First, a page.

Eleven of those assistants, essentially one quarter, worked for Buono and then went on to become head coaches elsewhere in the CFL: Benevides, Chapdelaine, Cortez, John Hufnagel, Tom Higgins, Don Sutherin, Rich Stubler, Danny Barrett, Marcel Bellefeuille, Jeff Tedford and Jim Daley.
“Ultimately what I learned from Wally is that character matters,” said Benevides. “But it’s really about competing, about always finding a way to push people to get the most out of them, never to get comfortable.
“I was fortunate to be a head coach for him. He taught me about big picture thinking. He’s just an incredible man with an incredible career. I was blessed to be with him for a long, long time.”
Higgins lost out to Buono in the contest to become Stamps head coach in 1990. Buono made him the assistant head coach; they added John Hufnagel and Jeff Tedford and started a powerhouse.
“He’s demanding and he knows what it takes to be successful,” said Higgins. “You have yourself a good staff, a good quarterback and good Canadian talent, you are going to win.”
And you are going to leave a mark on the CFL. Buono’s tree, if you will, has roots all over. His Lions host Montreal Saturday as the farewell tour kicks off. He can look across the B.C. Place field at two Alouettes coaches who worked for him, Stubler and Khari Jones. There are disciples in Hamilton, Edmonton and Saskatchewan. And there are fans all over.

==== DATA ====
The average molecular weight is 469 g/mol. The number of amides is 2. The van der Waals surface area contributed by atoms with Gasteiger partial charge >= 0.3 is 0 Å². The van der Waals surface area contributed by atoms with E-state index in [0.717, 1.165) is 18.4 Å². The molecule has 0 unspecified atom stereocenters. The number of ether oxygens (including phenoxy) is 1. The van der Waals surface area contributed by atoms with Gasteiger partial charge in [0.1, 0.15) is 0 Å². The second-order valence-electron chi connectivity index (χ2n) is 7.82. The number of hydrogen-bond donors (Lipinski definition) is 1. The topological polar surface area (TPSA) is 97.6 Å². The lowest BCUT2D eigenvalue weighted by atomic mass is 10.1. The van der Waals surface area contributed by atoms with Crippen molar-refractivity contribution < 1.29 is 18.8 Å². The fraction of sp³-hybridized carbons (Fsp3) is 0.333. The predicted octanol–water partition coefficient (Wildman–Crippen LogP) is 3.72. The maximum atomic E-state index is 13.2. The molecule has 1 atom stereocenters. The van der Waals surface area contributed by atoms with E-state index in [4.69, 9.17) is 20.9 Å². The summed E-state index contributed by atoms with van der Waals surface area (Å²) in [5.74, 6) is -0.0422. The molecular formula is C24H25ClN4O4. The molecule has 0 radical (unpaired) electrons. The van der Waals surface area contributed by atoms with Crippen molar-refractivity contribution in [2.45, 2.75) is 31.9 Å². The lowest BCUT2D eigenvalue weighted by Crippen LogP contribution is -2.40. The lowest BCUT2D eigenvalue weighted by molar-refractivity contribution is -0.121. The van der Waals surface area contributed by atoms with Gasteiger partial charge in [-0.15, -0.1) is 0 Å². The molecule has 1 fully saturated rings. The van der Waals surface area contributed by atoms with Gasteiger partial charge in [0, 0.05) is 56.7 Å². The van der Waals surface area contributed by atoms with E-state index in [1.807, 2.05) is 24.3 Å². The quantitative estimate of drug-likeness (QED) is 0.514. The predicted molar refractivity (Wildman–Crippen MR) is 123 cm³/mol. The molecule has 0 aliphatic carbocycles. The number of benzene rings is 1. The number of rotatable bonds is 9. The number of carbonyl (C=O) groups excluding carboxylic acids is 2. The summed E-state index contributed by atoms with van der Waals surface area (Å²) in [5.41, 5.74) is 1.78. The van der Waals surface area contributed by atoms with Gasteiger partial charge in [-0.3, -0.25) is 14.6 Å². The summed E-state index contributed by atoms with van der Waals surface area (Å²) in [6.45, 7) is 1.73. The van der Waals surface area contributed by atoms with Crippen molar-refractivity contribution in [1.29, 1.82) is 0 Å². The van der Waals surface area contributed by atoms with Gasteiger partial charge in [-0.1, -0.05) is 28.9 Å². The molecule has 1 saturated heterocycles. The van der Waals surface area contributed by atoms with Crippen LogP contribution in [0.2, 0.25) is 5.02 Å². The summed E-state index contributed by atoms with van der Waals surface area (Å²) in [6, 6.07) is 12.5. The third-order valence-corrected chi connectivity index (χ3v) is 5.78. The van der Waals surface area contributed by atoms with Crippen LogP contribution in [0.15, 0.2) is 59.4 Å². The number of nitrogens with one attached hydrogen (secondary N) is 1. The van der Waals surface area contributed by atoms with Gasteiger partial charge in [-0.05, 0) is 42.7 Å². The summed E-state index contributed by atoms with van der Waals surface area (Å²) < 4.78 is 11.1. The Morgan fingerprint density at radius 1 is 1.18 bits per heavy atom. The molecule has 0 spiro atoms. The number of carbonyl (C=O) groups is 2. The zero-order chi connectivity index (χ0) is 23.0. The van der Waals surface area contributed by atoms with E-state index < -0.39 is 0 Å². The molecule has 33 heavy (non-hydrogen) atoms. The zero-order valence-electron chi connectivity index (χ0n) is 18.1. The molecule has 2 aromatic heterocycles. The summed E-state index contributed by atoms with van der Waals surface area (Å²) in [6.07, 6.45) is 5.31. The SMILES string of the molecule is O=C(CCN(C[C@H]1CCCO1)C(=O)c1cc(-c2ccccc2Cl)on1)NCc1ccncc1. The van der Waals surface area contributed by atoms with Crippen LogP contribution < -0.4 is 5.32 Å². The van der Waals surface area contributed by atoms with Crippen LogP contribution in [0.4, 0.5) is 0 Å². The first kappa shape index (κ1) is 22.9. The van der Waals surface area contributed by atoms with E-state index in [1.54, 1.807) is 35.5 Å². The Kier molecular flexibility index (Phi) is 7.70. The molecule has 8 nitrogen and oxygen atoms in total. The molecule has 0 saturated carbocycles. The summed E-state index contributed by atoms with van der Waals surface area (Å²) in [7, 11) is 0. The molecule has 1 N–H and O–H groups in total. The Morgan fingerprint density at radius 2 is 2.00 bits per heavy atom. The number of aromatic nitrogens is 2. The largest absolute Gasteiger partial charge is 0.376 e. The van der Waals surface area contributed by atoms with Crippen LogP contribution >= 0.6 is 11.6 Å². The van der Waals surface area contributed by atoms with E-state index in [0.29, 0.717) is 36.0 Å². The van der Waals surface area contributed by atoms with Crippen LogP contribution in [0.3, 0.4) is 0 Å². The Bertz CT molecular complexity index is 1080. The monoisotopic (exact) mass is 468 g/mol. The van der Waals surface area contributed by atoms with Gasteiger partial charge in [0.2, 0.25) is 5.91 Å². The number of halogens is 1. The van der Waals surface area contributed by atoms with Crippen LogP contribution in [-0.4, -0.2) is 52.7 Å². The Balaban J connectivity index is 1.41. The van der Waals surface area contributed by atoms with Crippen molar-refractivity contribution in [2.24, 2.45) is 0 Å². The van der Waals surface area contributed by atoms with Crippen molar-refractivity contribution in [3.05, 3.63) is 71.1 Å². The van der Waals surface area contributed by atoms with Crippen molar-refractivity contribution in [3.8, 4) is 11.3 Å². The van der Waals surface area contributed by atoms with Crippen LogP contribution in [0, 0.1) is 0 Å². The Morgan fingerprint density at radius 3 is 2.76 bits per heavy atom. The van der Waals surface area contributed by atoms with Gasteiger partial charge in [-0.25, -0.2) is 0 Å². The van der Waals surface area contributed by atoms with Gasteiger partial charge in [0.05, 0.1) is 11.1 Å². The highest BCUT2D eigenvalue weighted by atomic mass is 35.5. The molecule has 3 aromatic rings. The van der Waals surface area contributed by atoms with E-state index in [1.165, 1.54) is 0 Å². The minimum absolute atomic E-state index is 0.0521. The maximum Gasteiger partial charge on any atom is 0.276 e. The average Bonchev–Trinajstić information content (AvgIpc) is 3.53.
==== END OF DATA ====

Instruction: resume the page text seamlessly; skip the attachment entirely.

“We all love Wally and I think the reason is we respect his work ethic, what he does as a coach and a mentor,” said current Stamps coach Dave Dickenson, who quarterbacked for Buono.
“I definitely have a lot of positives from Wally. What I like is how Wally treats men, treats his players. He is tough on them, but in my mind he’s fair and he cares about them.”
And if you pay attention, you will learn from him, just as Buono did as a player — punter and linebacker — in Montreal.
The coaching staff there was rock solid and Buono was a sponge. Marv Levy, who gave players ownership. Rod Rust. Dick Roach. Joe Galat, who made the game fun. Gene Gaines. Lamar Leachman.
“I’m not saying they’re all Hall of Famers, but they’re very notable men, coaches and leaders,” Buono said. “And hopefully you pass that on to the next group, right?”
“He is one of the most remarkably thoughtful guys you’ll ever meet,” said CFL commissioner Randy Ambrosie. “He’s maybe a once-in-a-generation person.”
The league will make sure to usher him out with the proper pomp.
“I don’t think you can let the winningest coach in CFL history ride off into the sunset without some celebration of what he’s meant to us,” said Ambrosie. “So yeah, while we’re not in possession of a specific plan, I will tell you I will personally camp out at his front door to give him a hug and tell him how much he meant to the CFL.”
There will be a fuss made in every venue too, and Buono will have to enjoy it.
“You appreciate it, but I don’t like the attention, to be honest with you. As much as I’m a public figure, I really don’t like being a public figure,” he said. “I’ve come to grips with it. My wife and I have talked about this now for six months. She told me to be gracious about it, even though you might be uncomfortable.”
Even though it might give him some pain.